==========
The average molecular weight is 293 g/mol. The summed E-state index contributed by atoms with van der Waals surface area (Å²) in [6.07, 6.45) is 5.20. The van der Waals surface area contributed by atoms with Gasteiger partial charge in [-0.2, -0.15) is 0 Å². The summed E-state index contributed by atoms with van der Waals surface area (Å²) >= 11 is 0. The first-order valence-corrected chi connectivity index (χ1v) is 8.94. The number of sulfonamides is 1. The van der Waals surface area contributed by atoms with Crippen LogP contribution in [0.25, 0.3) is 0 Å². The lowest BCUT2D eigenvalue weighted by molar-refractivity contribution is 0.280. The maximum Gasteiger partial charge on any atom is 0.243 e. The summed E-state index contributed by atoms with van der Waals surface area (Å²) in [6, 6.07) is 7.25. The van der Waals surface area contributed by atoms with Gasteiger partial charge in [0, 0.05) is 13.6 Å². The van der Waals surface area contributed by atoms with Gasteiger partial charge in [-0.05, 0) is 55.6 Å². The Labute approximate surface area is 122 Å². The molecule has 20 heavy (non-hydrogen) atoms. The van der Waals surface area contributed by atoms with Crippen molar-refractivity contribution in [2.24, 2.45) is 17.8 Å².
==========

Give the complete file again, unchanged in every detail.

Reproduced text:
The average molecular weight is 293 g/mol. The summed E-state index contributed by atoms with van der Waals surface area (Å²) in [6.07, 6.45) is 5.20. The van der Waals surface area contributed by atoms with Gasteiger partial charge in [-0.2, -0.15) is 0 Å². The summed E-state index contributed by atoms with van der Waals surface area (Å²) >= 11 is 0. The first-order valence-corrected chi connectivity index (χ1v) is 8.94. The number of sulfonamides is 1. The van der Waals surface area contributed by atoms with Crippen LogP contribution in [0.25, 0.3) is 0 Å². The lowest BCUT2D eigenvalue weighted by molar-refractivity contribution is 0.280. The maximum Gasteiger partial charge on any atom is 0.243 e. The summed E-state index contributed by atoms with van der Waals surface area (Å²) in [6, 6.07) is 7.25. The van der Waals surface area contributed by atoms with Gasteiger partial charge in [0, 0.05) is 13.6 Å². The van der Waals surface area contributed by atoms with Gasteiger partial charge in [-0.05, 0) is 55.6 Å². The Labute approximate surface area is 122 Å². The molecule has 20 heavy (non-hydrogen) atoms. The van der Waals surface area contributed by atoms with Crippen molar-refractivity contribution in [2.24, 2.45) is 17.8 Å².